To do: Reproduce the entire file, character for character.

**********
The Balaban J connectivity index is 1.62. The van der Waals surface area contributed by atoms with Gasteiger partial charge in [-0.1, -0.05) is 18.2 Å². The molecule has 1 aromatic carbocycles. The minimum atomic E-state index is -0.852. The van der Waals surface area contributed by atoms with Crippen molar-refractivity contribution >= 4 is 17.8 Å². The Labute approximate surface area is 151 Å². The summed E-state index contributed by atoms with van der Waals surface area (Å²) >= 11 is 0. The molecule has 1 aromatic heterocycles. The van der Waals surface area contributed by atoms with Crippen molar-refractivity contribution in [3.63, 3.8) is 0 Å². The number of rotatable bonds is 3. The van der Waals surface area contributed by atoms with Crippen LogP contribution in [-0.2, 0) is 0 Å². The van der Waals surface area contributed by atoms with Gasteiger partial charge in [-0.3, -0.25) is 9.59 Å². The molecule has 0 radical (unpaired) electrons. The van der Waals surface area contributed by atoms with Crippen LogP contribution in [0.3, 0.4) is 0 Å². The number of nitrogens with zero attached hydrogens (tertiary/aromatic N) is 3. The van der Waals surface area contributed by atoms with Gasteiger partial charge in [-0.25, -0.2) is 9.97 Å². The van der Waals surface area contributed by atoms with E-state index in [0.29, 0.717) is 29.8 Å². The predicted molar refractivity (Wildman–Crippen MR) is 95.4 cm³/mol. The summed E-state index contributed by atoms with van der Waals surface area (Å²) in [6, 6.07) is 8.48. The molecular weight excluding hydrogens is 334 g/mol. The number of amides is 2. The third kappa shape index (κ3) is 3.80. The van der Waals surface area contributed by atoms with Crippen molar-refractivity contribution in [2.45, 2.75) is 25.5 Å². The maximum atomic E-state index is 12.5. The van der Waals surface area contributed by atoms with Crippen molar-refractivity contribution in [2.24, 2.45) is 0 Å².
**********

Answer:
The Balaban J connectivity index is 1.62. The van der Waals surface area contributed by atoms with Gasteiger partial charge in [-0.1, -0.05) is 18.2 Å². The molecule has 1 aromatic carbocycles. The minimum atomic E-state index is -0.852. The van der Waals surface area contributed by atoms with Crippen molar-refractivity contribution >= 4 is 17.8 Å². The Labute approximate surface area is 151 Å². The summed E-state index contributed by atoms with van der Waals surface area (Å²) >= 11 is 0. The molecule has 1 aromatic heterocycles. The van der Waals surface area contributed by atoms with Crippen molar-refractivity contribution in [3.63, 3.8) is 0 Å². The number of rotatable bonds is 3. The van der Waals surface area contributed by atoms with Crippen LogP contribution in [-0.2, 0) is 0 Å². The van der Waals surface area contributed by atoms with Gasteiger partial charge in [-0.3, -0.25) is 9.59 Å². The molecule has 0 radical (unpaired) electrons. The van der Waals surface area contributed by atoms with Crippen LogP contribution in [0.3, 0.4) is 0 Å². The number of nitrogens with zero attached hydrogens (tertiary/aromatic N) is 3. The van der Waals surface area contributed by atoms with Gasteiger partial charge in [-0.25, -0.2) is 9.97 Å². The van der Waals surface area contributed by atoms with E-state index in [0.29, 0.717) is 29.8 Å². The predicted molar refractivity (Wildman–Crippen MR) is 95.4 cm³/mol. The summed E-state index contributed by atoms with van der Waals surface area (Å²) in [6, 6.07) is 8.48. The molecular weight excluding hydrogens is 334 g/mol. The number of amides is 2. The third kappa shape index (κ3) is 3.80. The van der Waals surface area contributed by atoms with Crippen molar-refractivity contribution in [2.45, 2.75) is 25.5 Å². The maximum atomic E-state index is 12.5. The van der Waals surface area contributed by atoms with Crippen molar-refractivity contribution in [2.24, 2.45) is 0 Å².